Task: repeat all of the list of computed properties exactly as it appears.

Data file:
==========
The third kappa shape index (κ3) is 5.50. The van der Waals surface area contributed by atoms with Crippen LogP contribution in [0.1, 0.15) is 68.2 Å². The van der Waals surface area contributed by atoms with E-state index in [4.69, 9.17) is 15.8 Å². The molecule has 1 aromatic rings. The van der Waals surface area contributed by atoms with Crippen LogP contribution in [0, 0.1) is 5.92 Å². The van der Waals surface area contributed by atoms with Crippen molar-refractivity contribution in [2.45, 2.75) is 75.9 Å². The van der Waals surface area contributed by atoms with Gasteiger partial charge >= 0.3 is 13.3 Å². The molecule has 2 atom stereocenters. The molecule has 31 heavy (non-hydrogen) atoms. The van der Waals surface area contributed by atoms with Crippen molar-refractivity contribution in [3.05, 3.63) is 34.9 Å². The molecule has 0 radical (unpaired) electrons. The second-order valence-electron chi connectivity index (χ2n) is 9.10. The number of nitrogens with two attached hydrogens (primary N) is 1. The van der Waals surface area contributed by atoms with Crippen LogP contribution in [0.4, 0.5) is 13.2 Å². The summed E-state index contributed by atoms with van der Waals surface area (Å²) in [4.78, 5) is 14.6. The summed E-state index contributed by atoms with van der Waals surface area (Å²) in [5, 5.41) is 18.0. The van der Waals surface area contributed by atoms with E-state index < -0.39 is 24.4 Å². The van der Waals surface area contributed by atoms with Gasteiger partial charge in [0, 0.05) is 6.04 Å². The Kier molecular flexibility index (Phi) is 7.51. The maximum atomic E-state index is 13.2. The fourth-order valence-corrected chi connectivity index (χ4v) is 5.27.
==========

The third kappa shape index (κ3) is 5.50. The van der Waals surface area contributed by atoms with Crippen LogP contribution in [0.1, 0.15) is 68.2 Å². The van der Waals surface area contributed by atoms with E-state index in [4.69, 9.17) is 15.8 Å². The molecule has 1 aromatic rings. The van der Waals surface area contributed by atoms with Crippen LogP contribution in [0, 0.1) is 5.92 Å². The van der Waals surface area contributed by atoms with Crippen molar-refractivity contribution in [2.45, 2.75) is 75.9 Å². The van der Waals surface area contributed by atoms with Gasteiger partial charge >= 0.3 is 13.3 Å². The molecule has 2 atom stereocenters. The molecule has 31 heavy (non-hydrogen) atoms. The van der Waals surface area contributed by atoms with Crippen molar-refractivity contribution in [3.05, 3.63) is 34.9 Å². The molecule has 0 radical (unpaired) electrons. The second-order valence-electron chi connectivity index (χ2n) is 9.10. The number of nitrogens with two attached hydrogens (primary N) is 1. The van der Waals surface area contributed by atoms with Crippen LogP contribution in [0.4, 0.5) is 13.2 Å². The summed E-state index contributed by atoms with van der Waals surface area (Å²) in [4.78, 5) is 14.6. The summed E-state index contributed by atoms with van der Waals surface area (Å²) in [5, 5.41) is 18.0. The van der Waals surface area contributed by atoms with E-state index < -0.39 is 24.4 Å². The van der Waals surface area contributed by atoms with Gasteiger partial charge in [0, 0.05) is 6.04 Å². The Kier molecular flexibility index (Phi) is 7.51. The maximum atomic E-state index is 13.2. The fourth-order valence-corrected chi connectivity index (χ4v) is 5.27.